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Reviewed January 2008
What is beta-ketothiolase deficiency?
Beta-ketothiolase deficiency is an inherited disorder in which the body cannot effectively process a protein building block (amino acid) called isoleucine. This disorder also impairs the body's ability to process ketones, which are molecules produced during the breakdown of fats.
The signs and symptoms of beta-ketothiolase deficiency typically appear between the ages of 6 months and 24 months. Affected children experience episodes of vomiting, dehydration, difficulty breathing, extreme tiredness (lethargy), and, occasionally, seizures. These episodes, which are called ketoacidotic attacks, sometimes lead to coma. Ketoacidotic attacks are frequently triggered by infections, periods without food (fasting), or increased intake of protein-rich foods.
How common is beta-ketothiolase deficiency?
Beta-ketothiolase deficiency appears to be very rare. It is estimated to affect fewer than 1 in 1 million newborns.
What genes are related to beta-ketothiolase deficiency?
Mutations in the ACAT1 gene cause beta-ketothiolase deficiency. This gene provides instructions for making an enzyme that is found in the energy-producing centers within cells (mitochondria). This enzyme plays an essential role in breaking down proteins and fats from the diet. Specifically, the ACAT1 enzyme helps process isoleucine, which is a building block of many proteins, and ketones, which are produced during the breakdown of fats.
Mutations in the ACAT1 gene reduce or eliminate the activity of the ACAT1 enzyme. A shortage of this enzyme prevents the body from processing proteins and fats properly. As a result, related compounds can build up to toxic levels in the blood. These substances cause the blood to become too acidic (ketoacidosis), which can damage the body's tissues and organs, particularly in the nervous system.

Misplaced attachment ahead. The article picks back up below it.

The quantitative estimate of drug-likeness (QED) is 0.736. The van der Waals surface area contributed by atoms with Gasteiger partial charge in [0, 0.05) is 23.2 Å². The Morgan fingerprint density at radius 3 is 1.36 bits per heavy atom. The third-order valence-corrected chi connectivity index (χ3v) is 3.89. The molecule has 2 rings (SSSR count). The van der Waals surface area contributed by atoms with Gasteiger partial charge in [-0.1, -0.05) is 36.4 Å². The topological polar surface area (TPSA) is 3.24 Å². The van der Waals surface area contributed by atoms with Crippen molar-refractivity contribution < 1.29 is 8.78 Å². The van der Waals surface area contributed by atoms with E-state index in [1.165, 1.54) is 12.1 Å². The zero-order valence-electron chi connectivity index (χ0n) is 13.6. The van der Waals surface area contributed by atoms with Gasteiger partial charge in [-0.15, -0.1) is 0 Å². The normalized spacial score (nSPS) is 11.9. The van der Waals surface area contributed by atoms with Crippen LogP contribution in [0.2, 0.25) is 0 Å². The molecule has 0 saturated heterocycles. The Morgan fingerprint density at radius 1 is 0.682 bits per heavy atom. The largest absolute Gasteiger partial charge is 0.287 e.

Read more about the ACAT1 gene.
How do people inherit beta-ketothiolase deficiency?
This condition is inherited in an autosomal recessive pattern, which means both copies of the gene in each cell have mutations. The parents of an individual with an autosomal recessive condition each carry one copy of the mutated gene, but they typically do not show signs and symptoms of the condition.
Where can I find information about diagnosis or management of beta-ketothiolase deficiency?
These resources address the diagnosis or management of beta-ketothiolase deficiency and may include treatment providers.
General information about the diagnosis and management of genetic conditions is available in the Handbook. Read more about genetic testing, particularly the difference between clinical tests and research tests.
To locate a healthcare provider, see How can I find a genetics professional in my area? in the Handbook.
Where can I find additional information about beta-ketothiolase deficiency?
You may find the following resources about beta-ketothiolase deficiency helpful. These materials are written for the general public.
You may also be interested in these resources, which are designed for healthcare professionals and researchers.
What other names do people use for beta-ketothiolase deficiency?
What if I still have specific questions about beta-ketothiolase deficiency?
Where can I find general information about genetic conditions?
The Handbook provides basic information about genetics in clear language.
These links provide additional genetics resources that may be useful.
What glossary definitions help with understanding beta-ketothiolase deficiency?
aciduria ; amino acid ; autosomal ; autosomal recessive ; breakdown ; cell ; CoA ; coma ; deficiency ; dehydration ; enzyme ; fasting ; gene ; inherited ; isoleucine ; lethargy ; methyl ; mitochondria ; nervous system ; newborn screening ; potassium ; protein ; recessive ; screening ; toxic
You may find definitions for these and many other terms in the Genetics Home Reference Glossary.
See also Understanding Medical Terminology.
References (5 links)
The resources on this site should not be used as a substitute for professional medical care or advice. Users seeking information about a personal genetic disease, syndrome, or condition should consult with a qualified healthcare professional. See How can I find a genetics professional in my area? in the Handbook.